Just like humans, cats are living longer than they used to. Improved nutrition, more “indoor cats”, and more frequent veterinary care compared to years past all add up to an older, healthier feline pet population. This is great news for cats and their people, but there are still some prevalent misconceptions about aging cats and the extra attention they need. Let’s look at how to best care for senior cats to keep them happy, comfortable, and healthy.
Let’s get right down to business. Veterinary professionals want you to know that the assumption that any pet “slowing down” is just “old age” is far too much of a blanket statement. It makes it easy to shrug off health problems that are individual and, often, easily managed and improved. This might be especially true with cats given that they are naturally more guarded about showing pain or illness than dogs are. If you can easily see that your cat is declining, there could be something significant going on.
Older cats sometimes begin unwanted behaviors in the house. Your cat isn’t being a jerk. These are often the result of pain or disease. Your cat might be pooping outside the litter box now because high-sided boxes are becoming painful for stiff joints to step into. Urinating in inappropriate places might have far more to do with kidney function or a UTI than with a newfound interest in marking territory. Keep an open mind, and always see your vet to rule out medical problems.
Your cat’s check-ups are more important than ever in their senior years. Ideally, veterinarians would love to see their feline patients begin to have wellness exams and geriatric blood panels every six months. The reason is simple. The earlier that the most common and serious health problems are caught, the more easily the illness can be managed or treated. Of course, this is great for your cat, but it’s also easier on you. Cat lovers know that their little lions aren’t always great patients when it comes to advanced illnesses that require medications. Best to treat and prevent early than to incur the sass of a cat who already feels poorly.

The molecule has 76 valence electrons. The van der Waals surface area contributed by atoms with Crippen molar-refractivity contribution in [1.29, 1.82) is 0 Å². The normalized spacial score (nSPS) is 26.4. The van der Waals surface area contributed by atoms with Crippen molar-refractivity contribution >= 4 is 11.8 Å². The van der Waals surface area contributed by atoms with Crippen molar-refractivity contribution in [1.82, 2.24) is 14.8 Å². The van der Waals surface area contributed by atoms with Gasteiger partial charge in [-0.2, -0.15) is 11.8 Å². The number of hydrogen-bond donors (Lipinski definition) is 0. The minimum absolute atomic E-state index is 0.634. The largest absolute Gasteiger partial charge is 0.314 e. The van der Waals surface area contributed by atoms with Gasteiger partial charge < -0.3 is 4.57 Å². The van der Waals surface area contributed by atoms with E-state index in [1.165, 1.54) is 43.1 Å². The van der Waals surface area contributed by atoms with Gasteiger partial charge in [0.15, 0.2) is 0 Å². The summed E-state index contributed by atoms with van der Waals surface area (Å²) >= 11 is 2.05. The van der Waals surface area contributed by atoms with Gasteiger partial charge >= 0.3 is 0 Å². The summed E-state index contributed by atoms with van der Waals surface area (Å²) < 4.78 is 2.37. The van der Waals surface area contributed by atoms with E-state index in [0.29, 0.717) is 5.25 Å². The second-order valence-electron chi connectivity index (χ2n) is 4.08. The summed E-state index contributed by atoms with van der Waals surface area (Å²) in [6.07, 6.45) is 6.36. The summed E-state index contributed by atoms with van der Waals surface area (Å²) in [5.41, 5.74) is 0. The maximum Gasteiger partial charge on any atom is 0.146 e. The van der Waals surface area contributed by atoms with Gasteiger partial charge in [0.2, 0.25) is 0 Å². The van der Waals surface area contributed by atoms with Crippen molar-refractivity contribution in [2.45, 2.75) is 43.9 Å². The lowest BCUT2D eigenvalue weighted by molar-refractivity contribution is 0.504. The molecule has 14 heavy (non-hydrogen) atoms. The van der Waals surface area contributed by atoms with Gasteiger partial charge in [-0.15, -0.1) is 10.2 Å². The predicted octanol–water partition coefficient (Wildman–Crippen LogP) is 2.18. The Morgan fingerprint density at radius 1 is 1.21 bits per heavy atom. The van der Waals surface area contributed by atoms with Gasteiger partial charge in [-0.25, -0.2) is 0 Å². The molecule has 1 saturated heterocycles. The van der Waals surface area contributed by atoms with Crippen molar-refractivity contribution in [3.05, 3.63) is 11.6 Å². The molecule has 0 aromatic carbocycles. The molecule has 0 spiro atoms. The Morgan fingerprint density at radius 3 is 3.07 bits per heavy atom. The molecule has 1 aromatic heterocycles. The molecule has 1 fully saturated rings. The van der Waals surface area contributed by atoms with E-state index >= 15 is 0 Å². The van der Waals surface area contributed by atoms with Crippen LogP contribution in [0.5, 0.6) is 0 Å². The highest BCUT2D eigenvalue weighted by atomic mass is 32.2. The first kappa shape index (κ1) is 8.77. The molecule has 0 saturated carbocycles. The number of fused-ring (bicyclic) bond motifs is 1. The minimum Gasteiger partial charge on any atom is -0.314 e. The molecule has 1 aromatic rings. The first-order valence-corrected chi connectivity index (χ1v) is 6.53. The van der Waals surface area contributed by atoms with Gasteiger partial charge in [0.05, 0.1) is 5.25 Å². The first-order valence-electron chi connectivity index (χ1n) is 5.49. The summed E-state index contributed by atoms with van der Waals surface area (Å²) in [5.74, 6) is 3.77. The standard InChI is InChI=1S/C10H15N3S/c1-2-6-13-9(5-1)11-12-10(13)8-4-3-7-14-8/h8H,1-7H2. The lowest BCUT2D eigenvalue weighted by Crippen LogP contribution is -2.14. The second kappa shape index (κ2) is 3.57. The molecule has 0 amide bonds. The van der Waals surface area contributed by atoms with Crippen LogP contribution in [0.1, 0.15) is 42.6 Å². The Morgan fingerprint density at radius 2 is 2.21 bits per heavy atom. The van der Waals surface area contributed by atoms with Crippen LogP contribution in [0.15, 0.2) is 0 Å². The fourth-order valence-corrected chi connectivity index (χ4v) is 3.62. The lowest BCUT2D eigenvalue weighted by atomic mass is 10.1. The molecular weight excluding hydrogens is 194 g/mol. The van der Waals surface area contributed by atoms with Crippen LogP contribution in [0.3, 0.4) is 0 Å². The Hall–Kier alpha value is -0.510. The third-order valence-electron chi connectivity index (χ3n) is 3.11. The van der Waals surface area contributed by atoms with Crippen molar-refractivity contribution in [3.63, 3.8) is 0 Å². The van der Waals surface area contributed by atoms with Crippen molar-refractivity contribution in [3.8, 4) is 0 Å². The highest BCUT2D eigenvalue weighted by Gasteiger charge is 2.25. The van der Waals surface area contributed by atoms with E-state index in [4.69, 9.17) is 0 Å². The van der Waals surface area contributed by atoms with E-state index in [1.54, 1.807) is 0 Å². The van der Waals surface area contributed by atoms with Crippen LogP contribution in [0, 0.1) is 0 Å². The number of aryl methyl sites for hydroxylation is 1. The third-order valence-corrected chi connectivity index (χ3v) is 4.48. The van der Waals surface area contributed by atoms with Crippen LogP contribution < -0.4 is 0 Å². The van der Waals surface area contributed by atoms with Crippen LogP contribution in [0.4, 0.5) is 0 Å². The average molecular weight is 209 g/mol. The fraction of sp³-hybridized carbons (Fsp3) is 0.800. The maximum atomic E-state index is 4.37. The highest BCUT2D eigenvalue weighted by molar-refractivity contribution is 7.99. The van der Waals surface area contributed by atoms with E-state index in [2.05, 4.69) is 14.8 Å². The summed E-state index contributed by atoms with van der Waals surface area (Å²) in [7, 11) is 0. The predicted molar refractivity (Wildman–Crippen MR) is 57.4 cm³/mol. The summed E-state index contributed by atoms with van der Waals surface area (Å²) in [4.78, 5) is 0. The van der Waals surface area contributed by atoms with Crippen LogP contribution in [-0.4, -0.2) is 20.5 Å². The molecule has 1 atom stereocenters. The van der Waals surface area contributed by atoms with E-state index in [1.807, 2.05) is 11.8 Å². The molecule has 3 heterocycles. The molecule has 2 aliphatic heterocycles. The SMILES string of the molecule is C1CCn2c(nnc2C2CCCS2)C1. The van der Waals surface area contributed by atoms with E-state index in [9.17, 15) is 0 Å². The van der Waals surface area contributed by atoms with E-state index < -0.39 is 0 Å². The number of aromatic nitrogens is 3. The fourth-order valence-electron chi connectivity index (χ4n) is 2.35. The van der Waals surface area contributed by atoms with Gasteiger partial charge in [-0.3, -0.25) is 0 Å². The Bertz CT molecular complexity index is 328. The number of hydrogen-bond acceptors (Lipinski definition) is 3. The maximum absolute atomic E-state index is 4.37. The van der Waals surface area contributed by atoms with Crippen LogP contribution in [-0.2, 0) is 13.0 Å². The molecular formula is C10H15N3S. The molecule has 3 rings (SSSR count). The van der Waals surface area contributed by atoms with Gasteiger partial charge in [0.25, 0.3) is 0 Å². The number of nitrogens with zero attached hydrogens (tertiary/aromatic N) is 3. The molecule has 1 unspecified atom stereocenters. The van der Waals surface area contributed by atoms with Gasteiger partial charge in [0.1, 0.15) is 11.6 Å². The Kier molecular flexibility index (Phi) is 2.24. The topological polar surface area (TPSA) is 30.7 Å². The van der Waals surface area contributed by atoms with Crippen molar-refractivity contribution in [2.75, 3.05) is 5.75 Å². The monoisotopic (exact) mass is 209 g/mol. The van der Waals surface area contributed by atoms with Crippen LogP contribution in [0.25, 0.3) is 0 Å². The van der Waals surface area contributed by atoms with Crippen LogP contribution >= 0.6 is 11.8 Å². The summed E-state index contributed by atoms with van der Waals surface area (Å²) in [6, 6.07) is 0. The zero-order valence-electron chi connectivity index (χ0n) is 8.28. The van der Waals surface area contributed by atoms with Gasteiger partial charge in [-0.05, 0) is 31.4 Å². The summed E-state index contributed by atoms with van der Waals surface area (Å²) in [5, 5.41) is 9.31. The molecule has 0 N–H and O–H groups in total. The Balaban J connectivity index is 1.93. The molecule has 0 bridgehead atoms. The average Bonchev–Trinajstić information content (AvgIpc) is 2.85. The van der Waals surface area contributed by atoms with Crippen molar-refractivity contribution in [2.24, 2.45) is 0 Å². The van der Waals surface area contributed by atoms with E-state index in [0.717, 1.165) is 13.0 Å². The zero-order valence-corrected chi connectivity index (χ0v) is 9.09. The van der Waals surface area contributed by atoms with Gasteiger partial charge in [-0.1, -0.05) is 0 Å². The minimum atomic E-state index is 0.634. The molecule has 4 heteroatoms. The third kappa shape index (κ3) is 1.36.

As with any senior citizen, osteoarthritis is to be expected to some degree. Pain management options for kitties are not the same as for dogs. Cats have fewer options that are safe for them, so never try to treat pain on your own. There are some prescription pain relievers that your vet can dispense as well as cold laser therapy.
Cats who are eating lots but losing weight, their coats are looking unkempt or dull, or who are excessively thirsty might have overactive thyroid disease. This is very common in cats. Essentially, they eventually appear to be “wasting away” as they become emaciated. When untreated, it can also cause hypertension, stroke, blindness, and death. The good news is that hyperthyroidism is very easy and affordable to manage.
Also known as CKD, chronic kidney disease is a leading cause of death in cats. There is no cure for it, but there are diets and medications that can help to slow its progression and treat or manage secondary illnesses like hypertension that could result in stroke or blindness. Diagnosing kidney disease with a blood test is a critical first step. Symptoms include increased drinking and urinating, weight loss, decreased appetite, vomiting, depression, and weakness. As with hyperthyroidism, the weight loss can progress to emaciation in advanced stages.
Not even cats are immune to the dreaded diabetes mellitus. In fact, it’s common for it to develop in both cats and dogs, especially if they have been overweight or eaten a poor quality diet for a long time. As with humans, treatment will require a modified diet and, often, insulin injections. Symptoms include weight loss, increased thirst and urination, increased appetite, weakness, loss of coordination, vomiting, and eventually a loss of appetite.
As cats age, reaching some areas of their bodies for grooming can become more difficult. Find a brush or comb that your cat likes, and give them a hand! This will prevent mats and help to keep coats in top shape by distributing body oils.
Litter Box Access
Traveling up and down stairs can become painful due to arthritis, so it’s a great idea to place a litter box on each floor of your home.
Access to Favorite Places
If it has become difficult for your cat to jump up to a window sill or onto a favorite piece of furniture, make these simple joys in their day easier by providing a more gentle way for them to reach their cozy spot.